One of Agape’s main goals is to cultivate and launch student movements. Our fellow staff around the world share the vision of having groups of disciples actively living out and sharing their faith on university campuses everywhere. Read on to learn what campus work looks like in Singapore.
David, a staff member in Singapore, works with students to bring them into communities of faith and to give them a vision for making a difference in the local church. “The role of the younger generation has been a main topic among church leaders for the past few years,” David explains, “I have seen the local church adjust programs, craft annual vision statements and expand youth ministry teams to take better care of our Next Generation.” Still, connecting with this group proved challenging.
As a campus worker, David knows where to find young people, the future leaders of his country: on campus. “The prayer initiative 48 Hours On Our Knees is designed to mobilise lay people and Christian leaders to pray for schools and campuses in our country. During May, as I was making plans for the next semester and new academic year, I thought about how our global organization (Campus Crusade for Christ International) began on a foundation of prayer.” What began as a 24-hour prayer chain has now grown into an international missions organization. David had faith to believe something like this could happen in his country. He also though about the wise words of a senior staff member from the East India area, Wai Lang, who credited prayer with sustaining the work despite many challenges, “Although the ministry is not perfect, and the staff have so many needs to meet, I believe that the ministry has been sustained all along by the monthly overnight prayers that staff, students and graduates will come together to pray for the movement.” Determined to follow in these footsteps, David set his heart on developing a hunger for God and His kingdom – to see God’s will fulfilled on earth as it is in heaven.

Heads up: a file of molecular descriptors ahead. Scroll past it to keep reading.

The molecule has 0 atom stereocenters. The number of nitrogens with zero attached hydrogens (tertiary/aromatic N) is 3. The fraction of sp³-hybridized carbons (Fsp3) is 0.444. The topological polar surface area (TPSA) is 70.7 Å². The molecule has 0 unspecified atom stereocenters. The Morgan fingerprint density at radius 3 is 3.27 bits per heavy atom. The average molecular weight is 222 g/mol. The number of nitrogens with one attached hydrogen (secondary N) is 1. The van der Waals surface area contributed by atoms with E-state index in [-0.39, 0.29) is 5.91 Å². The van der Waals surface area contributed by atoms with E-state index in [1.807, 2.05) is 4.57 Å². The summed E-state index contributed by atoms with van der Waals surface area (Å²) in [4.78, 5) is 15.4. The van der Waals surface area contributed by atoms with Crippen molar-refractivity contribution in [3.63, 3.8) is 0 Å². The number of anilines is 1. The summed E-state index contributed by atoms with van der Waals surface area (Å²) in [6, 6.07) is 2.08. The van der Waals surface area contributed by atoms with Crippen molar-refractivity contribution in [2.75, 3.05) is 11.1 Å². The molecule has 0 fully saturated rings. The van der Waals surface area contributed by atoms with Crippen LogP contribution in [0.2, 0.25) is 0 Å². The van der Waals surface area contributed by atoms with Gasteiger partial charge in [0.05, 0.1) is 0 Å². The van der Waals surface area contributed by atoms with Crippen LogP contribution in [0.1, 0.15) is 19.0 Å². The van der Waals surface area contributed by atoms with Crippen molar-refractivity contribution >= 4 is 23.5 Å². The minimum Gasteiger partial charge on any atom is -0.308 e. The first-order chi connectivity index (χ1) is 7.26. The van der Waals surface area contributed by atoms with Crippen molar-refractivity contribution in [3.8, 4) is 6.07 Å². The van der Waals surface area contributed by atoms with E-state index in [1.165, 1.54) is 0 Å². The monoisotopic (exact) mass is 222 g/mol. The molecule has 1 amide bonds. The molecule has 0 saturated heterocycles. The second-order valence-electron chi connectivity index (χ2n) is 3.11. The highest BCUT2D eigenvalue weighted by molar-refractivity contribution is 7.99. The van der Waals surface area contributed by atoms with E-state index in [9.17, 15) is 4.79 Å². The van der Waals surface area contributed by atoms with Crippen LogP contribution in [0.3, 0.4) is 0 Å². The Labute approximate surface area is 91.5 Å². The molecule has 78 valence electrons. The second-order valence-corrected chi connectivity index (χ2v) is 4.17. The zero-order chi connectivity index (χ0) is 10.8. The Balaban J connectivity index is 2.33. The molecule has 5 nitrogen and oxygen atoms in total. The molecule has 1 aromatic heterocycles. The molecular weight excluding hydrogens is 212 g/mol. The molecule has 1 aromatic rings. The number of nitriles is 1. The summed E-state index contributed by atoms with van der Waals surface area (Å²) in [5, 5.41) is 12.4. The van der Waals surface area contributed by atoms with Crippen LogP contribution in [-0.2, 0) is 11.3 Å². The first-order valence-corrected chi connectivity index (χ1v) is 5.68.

So how does it work? The team set up a schedule of sixteen 3-hour timeslots to invite fellow workers, partners and friends to pray. Whenever possible, a group adopted a timeslot and took responsibility for the content and staffing of that segment. It has been remarkable to see how groups from various churches and organisations have come together to support this effort. Participants also felt this sense of unity and strength when joining hands and hearts to pray for the educational institutions in the country.
This initiative was meant to give people a vision to pray for young people and for their schools. The hope is to see ongoing prayer groups and other initiatives growing out of this initiative. For our part, we will provide resources to help groups continue and make disciples of their own.
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